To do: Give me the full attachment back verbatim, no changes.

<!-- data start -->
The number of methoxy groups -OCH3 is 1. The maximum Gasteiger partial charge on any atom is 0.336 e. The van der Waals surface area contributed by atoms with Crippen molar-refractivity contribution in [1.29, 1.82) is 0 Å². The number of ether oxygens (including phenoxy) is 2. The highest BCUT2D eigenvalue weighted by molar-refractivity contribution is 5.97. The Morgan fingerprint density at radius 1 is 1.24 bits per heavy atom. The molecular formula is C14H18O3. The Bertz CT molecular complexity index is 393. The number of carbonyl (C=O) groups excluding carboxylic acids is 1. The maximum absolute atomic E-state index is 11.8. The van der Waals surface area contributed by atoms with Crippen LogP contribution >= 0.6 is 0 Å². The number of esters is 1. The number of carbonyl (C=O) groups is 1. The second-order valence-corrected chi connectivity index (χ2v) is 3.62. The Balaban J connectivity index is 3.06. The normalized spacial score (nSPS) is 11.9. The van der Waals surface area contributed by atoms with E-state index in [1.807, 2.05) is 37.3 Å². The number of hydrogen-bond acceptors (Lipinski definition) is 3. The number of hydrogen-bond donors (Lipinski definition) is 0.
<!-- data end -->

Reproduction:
The number of methoxy groups -OCH3 is 1. The maximum Gasteiger partial charge on any atom is 0.336 e. The van der Waals surface area contributed by atoms with Crippen molar-refractivity contribution in [1.29, 1.82) is 0 Å². The number of ether oxygens (including phenoxy) is 2. The highest BCUT2D eigenvalue weighted by molar-refractivity contribution is 5.97. The Morgan fingerprint density at radius 1 is 1.24 bits per heavy atom. The molecular formula is C14H18O3. The Bertz CT molecular complexity index is 393. The number of carbonyl (C=O) groups excluding carboxylic acids is 1. The maximum absolute atomic E-state index is 11.8. The van der Waals surface area contributed by atoms with Crippen LogP contribution >= 0.6 is 0 Å². The number of esters is 1. The number of carbonyl (C=O) groups is 1. The second-order valence-corrected chi connectivity index (χ2v) is 3.62. The Balaban J connectivity index is 3.06. The normalized spacial score (nSPS) is 11.9. The van der Waals surface area contributed by atoms with E-state index in [1.807, 2.05) is 37.3 Å². The number of hydrogen-bond acceptors (Lipinski definition) is 3. The number of hydrogen-bond donors (Lipinski definition) is 0.